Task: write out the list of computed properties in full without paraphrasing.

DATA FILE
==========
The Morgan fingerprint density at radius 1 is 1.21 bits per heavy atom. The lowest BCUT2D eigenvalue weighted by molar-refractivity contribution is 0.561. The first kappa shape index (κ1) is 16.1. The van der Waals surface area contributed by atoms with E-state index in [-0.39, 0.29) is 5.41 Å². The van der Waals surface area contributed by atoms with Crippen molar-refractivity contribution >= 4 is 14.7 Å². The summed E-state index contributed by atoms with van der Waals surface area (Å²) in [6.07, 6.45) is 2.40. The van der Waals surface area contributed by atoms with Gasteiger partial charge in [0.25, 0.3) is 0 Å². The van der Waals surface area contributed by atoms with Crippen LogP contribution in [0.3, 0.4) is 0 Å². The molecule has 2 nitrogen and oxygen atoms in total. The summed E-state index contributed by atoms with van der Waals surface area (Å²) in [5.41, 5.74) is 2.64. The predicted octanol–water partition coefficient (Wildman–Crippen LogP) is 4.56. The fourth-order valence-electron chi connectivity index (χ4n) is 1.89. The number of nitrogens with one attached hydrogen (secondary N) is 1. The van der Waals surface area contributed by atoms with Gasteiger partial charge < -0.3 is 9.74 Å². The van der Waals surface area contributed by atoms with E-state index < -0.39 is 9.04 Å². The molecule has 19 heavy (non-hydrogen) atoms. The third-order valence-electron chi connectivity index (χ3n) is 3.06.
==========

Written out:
The Morgan fingerprint density at radius 1 is 1.21 bits per heavy atom. The lowest BCUT2D eigenvalue weighted by molar-refractivity contribution is 0.561. The first kappa shape index (κ1) is 16.1. The van der Waals surface area contributed by atoms with E-state index in [-0.39, 0.29) is 5.41 Å². The van der Waals surface area contributed by atoms with Crippen molar-refractivity contribution >= 4 is 14.7 Å². The summed E-state index contributed by atoms with van der Waals surface area (Å²) in [6.07, 6.45) is 2.40. The van der Waals surface area contributed by atoms with Gasteiger partial charge in [0.25, 0.3) is 0 Å². The van der Waals surface area contributed by atoms with Crippen LogP contribution in [0.3, 0.4) is 0 Å². The molecule has 2 nitrogen and oxygen atoms in total. The summed E-state index contributed by atoms with van der Waals surface area (Å²) in [5.41, 5.74) is 2.64. The predicted octanol–water partition coefficient (Wildman–Crippen LogP) is 4.56. The fourth-order valence-electron chi connectivity index (χ4n) is 1.89. The number of nitrogens with one attached hydrogen (secondary N) is 1. The van der Waals surface area contributed by atoms with Gasteiger partial charge < -0.3 is 9.74 Å². The van der Waals surface area contributed by atoms with E-state index < -0.39 is 9.04 Å². The molecule has 19 heavy (non-hydrogen) atoms. The third-order valence-electron chi connectivity index (χ3n) is 3.06.